Boutique hotel

A boutique hotel is a small hotel which typically has between 10 and 100 rooms in unique settings with upscale accommodations and individualized Unique Selling Points (USPs).

Boutique hotels began appearing in the 1980s in major cities like Paris, London, New York, and San Francisco. The term was coined by Steve Rubell in 1984 when he compared the Morgans Hotel, the first hotel he and Ian Schrager owned, to a boutique.

A trend observed in recent times is for international hotel chains to establish luxury boutique sub-brands to capitalize on the growth of this segment.

Many boutique hotels are furnished in a themed, stylish and/or aspirational manner. The popularity of the boutique concept has prompted some multi-national hotel companies to try to capture a market share. In the United States, New York City remains an important centre for boutique hotels clustered about Manhattan. Some members of the hospitality industry are following the general "no-frill chic" consumer trend, with affordable or budget boutique hotels being created all around the world. Boutique hotels are found in London, New York City, Miami, and Los Angeles. They are also found in resort destinations with exotic amenities such as electronics, spas, yoga and/or painting classes.

Extended stay hotels (also called serviced apartments) are a type of lodging with features unavailable at standard hotels. These features are intended to provide more home-like amenities. There are currently 27 extended stay chains in North America with at least 7 hotels, representing over 2,000 properties. There is substantial variation among extended stay hotels with respect to quality and the amenities available. Some of the economy chains attract clientele who use the hotels as semi-permanent lodging.

Extended-stay hotels typically have self-serve laundry facilities and offer discounts for extended stays, beginning at 5 or 7 days. They also have guestrooms (or "suites") with kitchens. The kitchens include at a minimum usually: a sink, a refrigerator (usually full size), a microwave oven, and a stovetop. Some kitchens also have dishwashers and conventional ovens.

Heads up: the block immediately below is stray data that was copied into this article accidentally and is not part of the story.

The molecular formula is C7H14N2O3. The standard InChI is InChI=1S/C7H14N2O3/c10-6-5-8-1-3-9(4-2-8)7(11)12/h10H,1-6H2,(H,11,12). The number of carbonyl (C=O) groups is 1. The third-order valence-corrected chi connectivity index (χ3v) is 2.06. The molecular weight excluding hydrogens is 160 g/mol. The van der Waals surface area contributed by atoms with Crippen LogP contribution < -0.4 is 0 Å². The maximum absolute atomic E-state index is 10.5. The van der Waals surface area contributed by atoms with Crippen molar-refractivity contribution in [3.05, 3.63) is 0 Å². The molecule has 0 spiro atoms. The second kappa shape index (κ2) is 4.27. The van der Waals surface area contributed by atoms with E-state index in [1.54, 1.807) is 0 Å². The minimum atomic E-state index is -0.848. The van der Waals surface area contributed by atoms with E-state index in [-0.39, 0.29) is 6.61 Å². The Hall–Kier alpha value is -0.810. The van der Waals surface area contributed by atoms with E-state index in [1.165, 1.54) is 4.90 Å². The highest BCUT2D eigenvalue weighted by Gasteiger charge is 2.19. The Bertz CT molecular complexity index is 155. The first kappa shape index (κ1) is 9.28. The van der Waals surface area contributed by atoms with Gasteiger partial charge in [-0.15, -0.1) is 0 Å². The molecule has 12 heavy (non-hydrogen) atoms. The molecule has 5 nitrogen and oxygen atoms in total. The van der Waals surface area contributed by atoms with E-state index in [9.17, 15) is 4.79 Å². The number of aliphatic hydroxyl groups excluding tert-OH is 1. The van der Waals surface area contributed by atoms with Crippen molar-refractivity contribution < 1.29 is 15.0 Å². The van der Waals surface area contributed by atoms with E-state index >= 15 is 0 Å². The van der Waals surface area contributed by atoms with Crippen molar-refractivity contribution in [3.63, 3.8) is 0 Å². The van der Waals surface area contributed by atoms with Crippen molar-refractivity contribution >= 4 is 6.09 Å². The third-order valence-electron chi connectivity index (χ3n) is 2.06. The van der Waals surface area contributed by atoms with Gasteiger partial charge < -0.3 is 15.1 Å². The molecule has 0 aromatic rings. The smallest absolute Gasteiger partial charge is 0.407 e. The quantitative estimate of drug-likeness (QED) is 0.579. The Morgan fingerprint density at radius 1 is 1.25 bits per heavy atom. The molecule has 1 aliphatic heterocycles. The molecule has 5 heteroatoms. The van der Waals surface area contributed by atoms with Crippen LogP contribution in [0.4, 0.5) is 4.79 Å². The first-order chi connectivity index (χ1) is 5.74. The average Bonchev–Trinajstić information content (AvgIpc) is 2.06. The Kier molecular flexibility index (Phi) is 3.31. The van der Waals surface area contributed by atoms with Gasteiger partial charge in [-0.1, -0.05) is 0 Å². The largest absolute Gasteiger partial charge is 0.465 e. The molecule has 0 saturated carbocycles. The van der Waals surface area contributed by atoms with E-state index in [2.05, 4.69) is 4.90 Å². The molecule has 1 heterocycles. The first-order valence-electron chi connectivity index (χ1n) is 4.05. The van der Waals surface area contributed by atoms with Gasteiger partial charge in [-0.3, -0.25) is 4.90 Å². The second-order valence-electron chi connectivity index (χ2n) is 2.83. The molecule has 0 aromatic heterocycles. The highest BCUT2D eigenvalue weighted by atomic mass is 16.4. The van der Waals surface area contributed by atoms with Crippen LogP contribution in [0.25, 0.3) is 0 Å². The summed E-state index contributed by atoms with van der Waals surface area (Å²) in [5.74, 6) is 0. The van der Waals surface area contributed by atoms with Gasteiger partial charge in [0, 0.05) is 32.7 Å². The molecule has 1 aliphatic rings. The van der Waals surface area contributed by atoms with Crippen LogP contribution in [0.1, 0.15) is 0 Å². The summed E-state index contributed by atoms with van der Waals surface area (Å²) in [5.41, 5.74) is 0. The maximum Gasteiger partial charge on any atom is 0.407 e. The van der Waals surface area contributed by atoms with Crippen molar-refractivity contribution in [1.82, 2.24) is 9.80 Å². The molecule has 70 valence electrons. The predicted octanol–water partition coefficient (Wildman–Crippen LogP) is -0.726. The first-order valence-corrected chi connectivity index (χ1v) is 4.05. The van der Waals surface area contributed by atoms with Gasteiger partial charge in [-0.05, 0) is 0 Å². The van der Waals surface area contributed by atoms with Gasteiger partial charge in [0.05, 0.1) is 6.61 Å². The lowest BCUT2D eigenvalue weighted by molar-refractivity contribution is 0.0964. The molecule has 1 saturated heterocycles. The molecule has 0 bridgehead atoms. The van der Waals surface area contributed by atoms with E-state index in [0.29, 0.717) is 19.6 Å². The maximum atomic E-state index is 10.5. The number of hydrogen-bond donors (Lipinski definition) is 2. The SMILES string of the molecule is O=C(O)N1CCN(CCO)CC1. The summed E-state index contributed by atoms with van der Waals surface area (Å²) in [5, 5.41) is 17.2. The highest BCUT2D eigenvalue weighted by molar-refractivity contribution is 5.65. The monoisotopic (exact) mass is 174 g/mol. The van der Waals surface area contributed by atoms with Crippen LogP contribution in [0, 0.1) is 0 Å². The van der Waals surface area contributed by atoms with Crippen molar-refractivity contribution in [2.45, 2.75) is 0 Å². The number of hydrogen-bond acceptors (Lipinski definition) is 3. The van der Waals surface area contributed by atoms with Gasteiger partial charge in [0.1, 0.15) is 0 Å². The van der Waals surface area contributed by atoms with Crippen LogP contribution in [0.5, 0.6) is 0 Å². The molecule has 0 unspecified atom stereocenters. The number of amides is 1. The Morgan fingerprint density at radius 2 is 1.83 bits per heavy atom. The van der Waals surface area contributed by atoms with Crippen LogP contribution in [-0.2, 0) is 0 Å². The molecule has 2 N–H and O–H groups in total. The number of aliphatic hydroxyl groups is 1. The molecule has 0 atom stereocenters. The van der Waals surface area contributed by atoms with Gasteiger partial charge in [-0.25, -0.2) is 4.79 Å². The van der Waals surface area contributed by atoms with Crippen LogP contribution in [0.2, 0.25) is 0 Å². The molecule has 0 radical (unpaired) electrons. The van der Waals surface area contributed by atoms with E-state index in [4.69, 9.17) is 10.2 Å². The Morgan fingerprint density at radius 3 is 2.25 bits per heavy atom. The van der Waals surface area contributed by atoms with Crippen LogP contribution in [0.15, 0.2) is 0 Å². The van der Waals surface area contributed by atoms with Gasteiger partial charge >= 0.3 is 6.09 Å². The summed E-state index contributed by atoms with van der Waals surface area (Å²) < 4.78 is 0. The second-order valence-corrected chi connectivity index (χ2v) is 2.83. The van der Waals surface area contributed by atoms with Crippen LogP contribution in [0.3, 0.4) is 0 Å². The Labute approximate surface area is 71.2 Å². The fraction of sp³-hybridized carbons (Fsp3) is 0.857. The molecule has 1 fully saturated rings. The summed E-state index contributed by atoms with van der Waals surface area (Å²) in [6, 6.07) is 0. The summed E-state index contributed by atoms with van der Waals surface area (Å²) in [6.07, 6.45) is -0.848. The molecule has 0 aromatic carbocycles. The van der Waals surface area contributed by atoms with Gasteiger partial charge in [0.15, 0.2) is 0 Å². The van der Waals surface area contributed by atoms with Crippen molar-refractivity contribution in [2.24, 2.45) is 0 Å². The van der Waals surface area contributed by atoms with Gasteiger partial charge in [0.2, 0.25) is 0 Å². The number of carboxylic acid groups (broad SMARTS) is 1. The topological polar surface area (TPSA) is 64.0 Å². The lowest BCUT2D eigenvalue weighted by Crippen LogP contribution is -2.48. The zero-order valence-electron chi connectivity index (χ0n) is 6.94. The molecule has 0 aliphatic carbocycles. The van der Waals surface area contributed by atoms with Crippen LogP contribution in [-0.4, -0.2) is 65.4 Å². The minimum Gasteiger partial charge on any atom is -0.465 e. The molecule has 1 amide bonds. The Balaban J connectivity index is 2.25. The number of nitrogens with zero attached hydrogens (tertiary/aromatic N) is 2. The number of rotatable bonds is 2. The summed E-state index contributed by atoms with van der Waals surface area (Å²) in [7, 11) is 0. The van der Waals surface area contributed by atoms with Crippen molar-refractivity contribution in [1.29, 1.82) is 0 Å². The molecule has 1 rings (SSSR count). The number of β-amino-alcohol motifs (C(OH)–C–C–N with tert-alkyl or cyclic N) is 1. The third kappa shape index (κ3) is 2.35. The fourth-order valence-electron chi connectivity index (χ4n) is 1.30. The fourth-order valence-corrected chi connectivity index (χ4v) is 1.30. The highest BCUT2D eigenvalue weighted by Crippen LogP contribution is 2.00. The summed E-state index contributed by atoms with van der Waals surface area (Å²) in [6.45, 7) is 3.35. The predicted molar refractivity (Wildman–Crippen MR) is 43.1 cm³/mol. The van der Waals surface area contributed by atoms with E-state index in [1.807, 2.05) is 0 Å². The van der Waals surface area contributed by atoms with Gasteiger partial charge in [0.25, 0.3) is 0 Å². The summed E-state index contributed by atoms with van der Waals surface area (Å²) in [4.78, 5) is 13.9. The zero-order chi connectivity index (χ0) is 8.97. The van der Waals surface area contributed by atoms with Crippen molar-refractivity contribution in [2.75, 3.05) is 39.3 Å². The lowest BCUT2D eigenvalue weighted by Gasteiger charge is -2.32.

Extended stay hotels are aimed at business travelers on extended assignments, families in the midst of a relocation, and others in need of temporary housing.

The Residence Inn chain was launched in 1975 in Wichita, Kansas by Jack DeBoer, and acquired by Marriott Corporation in 1987. As of April 2005, there were over 450 Residence Inn hotels in the United States, Canada, and Mexico.

Staybridge Suites and Candlewood Suites, both owned by the InterContinental Hotels Group, are two examples of hotels designed for business and extended stay travelers.

Another brand of extended-stay hotels is Homewood Suites, which is part of Hilton Worldwide.

Another brand came from the merger of Extended Stay America and Homestead Hotels, which combined in 2004 to become Extended Stay Hotels with over 670 owned and operated properties in the United States.

Another hotel chain, Choice Hotels International, franchiser for brands such as Comfort Inn, Comfort Suites, Sleep Inn, and Quality Inn, operate the MainStay Suites brand. They acquired the Suburban Extended Stay hotel chain in 2005, with over 150 hotels open and under development.

The low-budget extended stay chain Intown Suites was founded in 1988, with 139 locations in 21 states.

Since 1999 the U.S. budget lodging chain Motel 6, owned by The Blackstone Group (previously Accor), operates Studio 6, a chain of extended stay hotels with weekly rates. The chain provides a kitchen area in its rooms, and allows pets, and operates in 18 U.S. states and Canada.